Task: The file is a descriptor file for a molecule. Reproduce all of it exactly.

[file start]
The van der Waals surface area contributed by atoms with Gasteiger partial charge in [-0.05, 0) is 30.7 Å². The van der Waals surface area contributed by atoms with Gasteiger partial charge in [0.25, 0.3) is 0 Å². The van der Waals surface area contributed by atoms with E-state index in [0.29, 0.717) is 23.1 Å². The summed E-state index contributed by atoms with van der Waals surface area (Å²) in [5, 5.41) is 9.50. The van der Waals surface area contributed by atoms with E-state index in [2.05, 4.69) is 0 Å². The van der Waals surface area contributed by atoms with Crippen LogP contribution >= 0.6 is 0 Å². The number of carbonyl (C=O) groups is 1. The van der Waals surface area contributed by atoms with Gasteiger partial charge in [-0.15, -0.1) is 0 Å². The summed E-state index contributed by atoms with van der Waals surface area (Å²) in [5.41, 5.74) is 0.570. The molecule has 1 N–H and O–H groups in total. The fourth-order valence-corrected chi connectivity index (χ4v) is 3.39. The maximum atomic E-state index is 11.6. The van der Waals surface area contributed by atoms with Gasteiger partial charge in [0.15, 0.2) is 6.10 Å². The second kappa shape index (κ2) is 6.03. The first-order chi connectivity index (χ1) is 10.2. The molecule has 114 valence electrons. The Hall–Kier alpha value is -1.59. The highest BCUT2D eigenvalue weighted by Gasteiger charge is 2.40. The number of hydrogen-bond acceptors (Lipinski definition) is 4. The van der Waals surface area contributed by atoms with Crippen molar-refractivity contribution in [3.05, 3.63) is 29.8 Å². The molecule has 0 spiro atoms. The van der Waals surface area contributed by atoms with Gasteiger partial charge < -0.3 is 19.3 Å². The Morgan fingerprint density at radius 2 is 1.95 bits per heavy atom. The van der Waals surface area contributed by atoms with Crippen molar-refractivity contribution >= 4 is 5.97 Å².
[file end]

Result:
The van der Waals surface area contributed by atoms with Gasteiger partial charge in [-0.05, 0) is 30.7 Å². The van der Waals surface area contributed by atoms with Gasteiger partial charge in [0.25, 0.3) is 0 Å². The van der Waals surface area contributed by atoms with E-state index in [0.29, 0.717) is 23.1 Å². The summed E-state index contributed by atoms with van der Waals surface area (Å²) in [5, 5.41) is 9.50. The van der Waals surface area contributed by atoms with E-state index in [2.05, 4.69) is 0 Å². The van der Waals surface area contributed by atoms with Crippen LogP contribution >= 0.6 is 0 Å². The number of carbonyl (C=O) groups is 1. The van der Waals surface area contributed by atoms with Gasteiger partial charge in [-0.15, -0.1) is 0 Å². The summed E-state index contributed by atoms with van der Waals surface area (Å²) in [5.41, 5.74) is 0.570. The molecule has 1 N–H and O–H groups in total. The fourth-order valence-corrected chi connectivity index (χ4v) is 3.39. The maximum atomic E-state index is 11.6. The van der Waals surface area contributed by atoms with Gasteiger partial charge in [0.15, 0.2) is 6.10 Å². The second kappa shape index (κ2) is 6.03. The first-order chi connectivity index (χ1) is 10.2. The molecule has 114 valence electrons. The Hall–Kier alpha value is -1.59. The highest BCUT2D eigenvalue weighted by Gasteiger charge is 2.40. The number of hydrogen-bond acceptors (Lipinski definition) is 4. The van der Waals surface area contributed by atoms with Crippen molar-refractivity contribution in [3.05, 3.63) is 29.8 Å². The molecule has 0 spiro atoms. The van der Waals surface area contributed by atoms with Gasteiger partial charge < -0.3 is 19.3 Å². The Morgan fingerprint density at radius 2 is 1.95 bits per heavy atom. The van der Waals surface area contributed by atoms with Crippen molar-refractivity contribution >= 4 is 5.97 Å².